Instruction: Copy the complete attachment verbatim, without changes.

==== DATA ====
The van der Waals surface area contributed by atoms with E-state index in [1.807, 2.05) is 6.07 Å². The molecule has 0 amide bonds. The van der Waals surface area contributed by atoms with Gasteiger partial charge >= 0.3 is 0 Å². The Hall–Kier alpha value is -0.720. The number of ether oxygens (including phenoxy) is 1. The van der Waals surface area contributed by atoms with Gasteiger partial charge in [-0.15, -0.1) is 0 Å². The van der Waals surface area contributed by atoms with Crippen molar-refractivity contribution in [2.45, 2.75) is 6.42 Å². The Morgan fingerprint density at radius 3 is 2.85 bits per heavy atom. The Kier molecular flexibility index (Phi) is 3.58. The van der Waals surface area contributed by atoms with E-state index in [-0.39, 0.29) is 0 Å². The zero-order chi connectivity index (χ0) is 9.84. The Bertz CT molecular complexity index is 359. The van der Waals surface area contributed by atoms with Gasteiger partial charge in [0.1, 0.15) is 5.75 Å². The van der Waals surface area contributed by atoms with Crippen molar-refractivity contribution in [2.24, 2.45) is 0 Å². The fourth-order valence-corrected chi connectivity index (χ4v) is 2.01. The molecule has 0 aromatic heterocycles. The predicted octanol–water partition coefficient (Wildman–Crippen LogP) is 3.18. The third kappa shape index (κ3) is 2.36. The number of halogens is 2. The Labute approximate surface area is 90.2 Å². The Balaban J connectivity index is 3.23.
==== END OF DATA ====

The van der Waals surface area contributed by atoms with E-state index in [1.807, 2.05) is 6.07 Å². The molecule has 0 amide bonds. The van der Waals surface area contributed by atoms with Gasteiger partial charge >= 0.3 is 0 Å². The Hall–Kier alpha value is -0.720. The number of ether oxygens (including phenoxy) is 1. The van der Waals surface area contributed by atoms with Gasteiger partial charge in [-0.15, -0.1) is 0 Å². The van der Waals surface area contributed by atoms with Crippen molar-refractivity contribution in [2.45, 2.75) is 6.42 Å². The Morgan fingerprint density at radius 3 is 2.85 bits per heavy atom. The Kier molecular flexibility index (Phi) is 3.58. The van der Waals surface area contributed by atoms with E-state index in [-0.39, 0.29) is 0 Å². The zero-order chi connectivity index (χ0) is 9.84. The Bertz CT molecular complexity index is 359. The van der Waals surface area contributed by atoms with Gasteiger partial charge in [0.1, 0.15) is 5.75 Å². The van der Waals surface area contributed by atoms with Crippen molar-refractivity contribution in [2.24, 2.45) is 0 Å². The fourth-order valence-corrected chi connectivity index (χ4v) is 2.01. The molecule has 0 aromatic heterocycles. The predicted octanol–water partition coefficient (Wildman–Crippen LogP) is 3.18. The third kappa shape index (κ3) is 2.36. The number of halogens is 2. The Labute approximate surface area is 90.2 Å². The Balaban J connectivity index is 3.23.